Use your oven. This prevents stirring time and possible burning on top of the stove. Examples are rice, roasted vegetables, anything that you can sauté goes in the oven.

Use one special spice or seasoning for a dish. It can change the flavor and it’s easy.

Give charity before cooking. When we think of others before we cook, by putting a coin in a box [tzedakah], it gives a special blessing to the food.

Q: How have you brought cooking and food to our Jewish community?

  1. Challah has been a big part of my life. From the start, we have had challah available on Shabbat. We give it out in the community to let people know we are thinking of them.

When the pandemic hit, and I couldn’t host in-person women’s cooking events, I thought of new ways that I could connect to the people.

After Passover of 2020, we started offering Shabbats to-go, which consisted of grape juice, candles, challah and one other dish. I continued that for about a year and a half, and I’m still doing the challah, Kiddush and candles. I still bake about 50 challahs a week that are distributed, with most people picking them up.

I like to be available if someone’s going through a hard time. I help them with homemade food to give them support. Sometimes I help when families are having relatives over who are Kosher. I believe in families being able to eat together when one member becomes Kosher and the other isn’t.

Food is such a beautiful way to connect with people, especially because food is central to our lives as Jews, in so many of our traditions and holidays. We get mitzvot from eating whether its matzah or Kiddush, and for eating in the sukkah. The eating experience brings the family and community together.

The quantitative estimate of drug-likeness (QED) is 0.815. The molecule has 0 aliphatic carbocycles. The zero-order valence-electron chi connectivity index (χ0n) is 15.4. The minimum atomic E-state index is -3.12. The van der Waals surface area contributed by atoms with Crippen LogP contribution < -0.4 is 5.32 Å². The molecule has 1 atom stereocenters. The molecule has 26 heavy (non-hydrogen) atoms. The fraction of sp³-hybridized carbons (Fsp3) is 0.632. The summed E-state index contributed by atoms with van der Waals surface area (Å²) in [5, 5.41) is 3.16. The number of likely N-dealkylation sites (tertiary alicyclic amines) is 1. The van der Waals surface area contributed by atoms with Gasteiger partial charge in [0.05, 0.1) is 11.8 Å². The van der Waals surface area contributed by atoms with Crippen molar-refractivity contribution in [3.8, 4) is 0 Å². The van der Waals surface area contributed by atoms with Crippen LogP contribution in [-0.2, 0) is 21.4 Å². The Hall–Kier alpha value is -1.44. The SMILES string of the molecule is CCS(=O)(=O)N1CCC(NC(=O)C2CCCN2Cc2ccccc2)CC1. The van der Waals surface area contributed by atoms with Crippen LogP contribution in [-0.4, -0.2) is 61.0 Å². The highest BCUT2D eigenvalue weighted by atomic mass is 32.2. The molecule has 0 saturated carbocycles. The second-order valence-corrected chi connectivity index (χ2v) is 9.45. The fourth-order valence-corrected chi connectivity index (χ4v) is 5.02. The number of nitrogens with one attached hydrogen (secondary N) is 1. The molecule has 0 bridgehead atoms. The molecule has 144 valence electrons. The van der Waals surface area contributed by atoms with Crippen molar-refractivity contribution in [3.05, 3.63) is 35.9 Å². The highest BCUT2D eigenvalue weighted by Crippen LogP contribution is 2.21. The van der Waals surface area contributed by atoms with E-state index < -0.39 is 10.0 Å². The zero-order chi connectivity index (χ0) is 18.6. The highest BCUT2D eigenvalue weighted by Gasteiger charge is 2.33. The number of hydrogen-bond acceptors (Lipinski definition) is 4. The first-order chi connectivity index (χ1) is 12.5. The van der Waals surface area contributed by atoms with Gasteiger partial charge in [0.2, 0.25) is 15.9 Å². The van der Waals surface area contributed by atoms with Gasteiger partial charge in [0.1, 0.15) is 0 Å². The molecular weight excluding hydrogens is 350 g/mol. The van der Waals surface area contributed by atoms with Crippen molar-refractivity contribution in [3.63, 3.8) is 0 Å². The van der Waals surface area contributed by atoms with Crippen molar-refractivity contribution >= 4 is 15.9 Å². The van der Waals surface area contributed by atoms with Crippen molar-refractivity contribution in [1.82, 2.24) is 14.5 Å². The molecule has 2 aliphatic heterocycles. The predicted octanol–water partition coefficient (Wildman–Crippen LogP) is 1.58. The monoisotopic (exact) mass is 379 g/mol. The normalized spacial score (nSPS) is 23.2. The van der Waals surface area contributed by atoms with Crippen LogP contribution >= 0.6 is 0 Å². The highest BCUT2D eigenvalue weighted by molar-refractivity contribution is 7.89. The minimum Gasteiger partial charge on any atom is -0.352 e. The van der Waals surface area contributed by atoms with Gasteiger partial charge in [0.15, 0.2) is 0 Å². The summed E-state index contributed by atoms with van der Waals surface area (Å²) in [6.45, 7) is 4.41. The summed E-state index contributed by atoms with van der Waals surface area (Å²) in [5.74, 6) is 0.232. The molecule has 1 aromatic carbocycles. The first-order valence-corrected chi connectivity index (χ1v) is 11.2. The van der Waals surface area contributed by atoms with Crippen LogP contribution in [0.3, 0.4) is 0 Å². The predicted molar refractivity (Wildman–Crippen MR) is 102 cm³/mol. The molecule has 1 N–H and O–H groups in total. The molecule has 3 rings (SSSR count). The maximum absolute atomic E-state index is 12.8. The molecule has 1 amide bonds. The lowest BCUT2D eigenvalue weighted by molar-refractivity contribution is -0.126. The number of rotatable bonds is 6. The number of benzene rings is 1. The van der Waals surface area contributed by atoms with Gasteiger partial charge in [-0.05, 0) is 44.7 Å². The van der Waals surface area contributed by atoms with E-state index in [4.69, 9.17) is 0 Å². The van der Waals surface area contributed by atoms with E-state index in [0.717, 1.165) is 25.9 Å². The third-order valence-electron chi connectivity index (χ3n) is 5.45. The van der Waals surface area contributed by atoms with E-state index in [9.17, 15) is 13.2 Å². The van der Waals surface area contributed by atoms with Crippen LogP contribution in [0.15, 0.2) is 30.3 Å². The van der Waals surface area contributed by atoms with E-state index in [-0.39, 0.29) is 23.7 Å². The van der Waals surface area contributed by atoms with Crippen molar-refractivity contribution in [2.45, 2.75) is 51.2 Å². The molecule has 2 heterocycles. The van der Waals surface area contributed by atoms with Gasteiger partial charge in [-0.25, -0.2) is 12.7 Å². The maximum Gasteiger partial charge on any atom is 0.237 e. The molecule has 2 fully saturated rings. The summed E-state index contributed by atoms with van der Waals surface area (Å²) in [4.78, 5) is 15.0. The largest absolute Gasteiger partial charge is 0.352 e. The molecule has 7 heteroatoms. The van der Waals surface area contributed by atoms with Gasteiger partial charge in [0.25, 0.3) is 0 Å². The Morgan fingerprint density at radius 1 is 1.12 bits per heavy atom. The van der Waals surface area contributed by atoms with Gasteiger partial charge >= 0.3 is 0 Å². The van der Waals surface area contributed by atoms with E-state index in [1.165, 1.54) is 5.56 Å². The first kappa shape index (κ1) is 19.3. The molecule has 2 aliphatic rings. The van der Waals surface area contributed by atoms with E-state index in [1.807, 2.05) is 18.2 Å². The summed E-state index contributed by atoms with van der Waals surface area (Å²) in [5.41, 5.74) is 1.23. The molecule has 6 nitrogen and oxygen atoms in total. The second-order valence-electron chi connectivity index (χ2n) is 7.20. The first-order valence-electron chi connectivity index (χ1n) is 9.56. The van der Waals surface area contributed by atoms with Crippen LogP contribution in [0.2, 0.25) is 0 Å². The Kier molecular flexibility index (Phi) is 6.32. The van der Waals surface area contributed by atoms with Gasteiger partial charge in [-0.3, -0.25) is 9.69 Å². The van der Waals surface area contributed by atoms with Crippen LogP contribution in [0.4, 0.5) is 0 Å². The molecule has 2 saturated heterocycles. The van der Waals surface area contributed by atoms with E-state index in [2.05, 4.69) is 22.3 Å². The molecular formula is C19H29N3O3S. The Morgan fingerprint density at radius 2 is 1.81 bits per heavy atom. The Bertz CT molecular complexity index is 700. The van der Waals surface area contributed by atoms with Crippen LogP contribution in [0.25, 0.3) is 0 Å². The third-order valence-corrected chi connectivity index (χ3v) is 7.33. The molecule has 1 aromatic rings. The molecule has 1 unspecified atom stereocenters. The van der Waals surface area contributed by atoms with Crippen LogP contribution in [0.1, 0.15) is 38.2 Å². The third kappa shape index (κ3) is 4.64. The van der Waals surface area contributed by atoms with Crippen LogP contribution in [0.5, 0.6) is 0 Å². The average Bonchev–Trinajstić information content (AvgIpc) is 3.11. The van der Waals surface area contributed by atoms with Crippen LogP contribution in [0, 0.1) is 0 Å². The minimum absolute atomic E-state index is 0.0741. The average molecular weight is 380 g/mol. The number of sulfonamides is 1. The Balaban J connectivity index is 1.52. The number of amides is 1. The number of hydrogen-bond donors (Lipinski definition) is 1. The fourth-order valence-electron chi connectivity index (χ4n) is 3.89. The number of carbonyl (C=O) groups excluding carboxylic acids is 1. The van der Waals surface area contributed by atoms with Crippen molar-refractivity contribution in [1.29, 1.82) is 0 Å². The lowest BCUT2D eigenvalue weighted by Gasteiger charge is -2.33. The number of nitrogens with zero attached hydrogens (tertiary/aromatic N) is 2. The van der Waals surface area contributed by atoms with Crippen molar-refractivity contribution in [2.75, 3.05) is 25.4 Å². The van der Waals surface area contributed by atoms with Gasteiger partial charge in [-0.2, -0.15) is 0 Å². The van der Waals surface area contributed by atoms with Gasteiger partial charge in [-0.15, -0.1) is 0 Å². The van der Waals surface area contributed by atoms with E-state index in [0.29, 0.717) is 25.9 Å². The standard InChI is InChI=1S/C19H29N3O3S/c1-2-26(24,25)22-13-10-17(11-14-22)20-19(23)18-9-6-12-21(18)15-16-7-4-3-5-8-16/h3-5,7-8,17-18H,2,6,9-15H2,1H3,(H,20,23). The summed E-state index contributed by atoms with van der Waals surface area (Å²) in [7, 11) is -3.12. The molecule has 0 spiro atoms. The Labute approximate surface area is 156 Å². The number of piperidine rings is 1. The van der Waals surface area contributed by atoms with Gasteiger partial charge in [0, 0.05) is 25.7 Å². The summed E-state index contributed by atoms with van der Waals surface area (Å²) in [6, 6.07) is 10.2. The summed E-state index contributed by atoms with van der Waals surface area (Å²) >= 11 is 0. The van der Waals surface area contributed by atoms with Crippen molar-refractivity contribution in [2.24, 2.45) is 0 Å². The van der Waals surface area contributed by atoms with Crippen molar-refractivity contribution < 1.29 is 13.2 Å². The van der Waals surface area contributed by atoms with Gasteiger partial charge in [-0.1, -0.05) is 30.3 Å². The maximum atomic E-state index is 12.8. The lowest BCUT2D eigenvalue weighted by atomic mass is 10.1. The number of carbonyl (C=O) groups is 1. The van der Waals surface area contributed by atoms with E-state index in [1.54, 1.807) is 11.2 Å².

PATRICIA RASKIN, owner of Raskin Resources Productions, is a media host, coach and award-winning radio producer and business owner. She is on the board of directors of Temple Emanu-El, in Providence. She is a recipient of the Providence Business News 2020 Leaders and Achievers award.

A few of Shoshana Laufer’s favorite recipes:



1 pound ground beef

1/4 cup matzah meal or bread crumbs

1 onion grated

1 carrot grated

1 large egg

2 tablespoons sugar

1 teaspoon salt

1/2 teaspoon pepper

Tomato sauce


Combine all ingredients except tomato sauce. Roll mixture into meatballs.

Cooking Option 1: Preheat oven to 350 degrees. Spread layer of sauce in 9- x 13-inch  cooking tray, put meatballs on top and cover with another layer of sauce. Cover and bake at 350 for 1 1/2 -2 hours.

Cooking Option 2 (suitable for 1-3 pounds meat): Bring water to a boil, add tomato sauce and 8-ounce can of tomato paste and return to a boil. Add meatballs to the boiling water, bring back to a boil and then reduce heat to low and simmer for 1 1/2-2 hours.

Salad Dressing


1/2 cup oil

1/4 cup water

1 tablespoon lemon juice

1 tablespoon soy sauce

1 teaspoon mustard

1 teaspoon pepper

1 teaspoon salt

4 tablespoons sugar

1 teaspoon garlic powder


Vigorously mix all ingredients together.

The dressing goes nicely with shredded cabbage or green salads.

Sesame Noodles


1 pound angel hair pasta or thin spaghetti, cooked and drained

1/4 cup dark soy sauce

1/4 cup toasted sesame oil

1/3 cup sugar

1/4 cup sesame seeds, optional


Combine soy sauce, toasted sesame oil and sugar to make a dressing.

Pour dressing onto cooked pasta and mix well.

Toss with sesame seeds, if desired.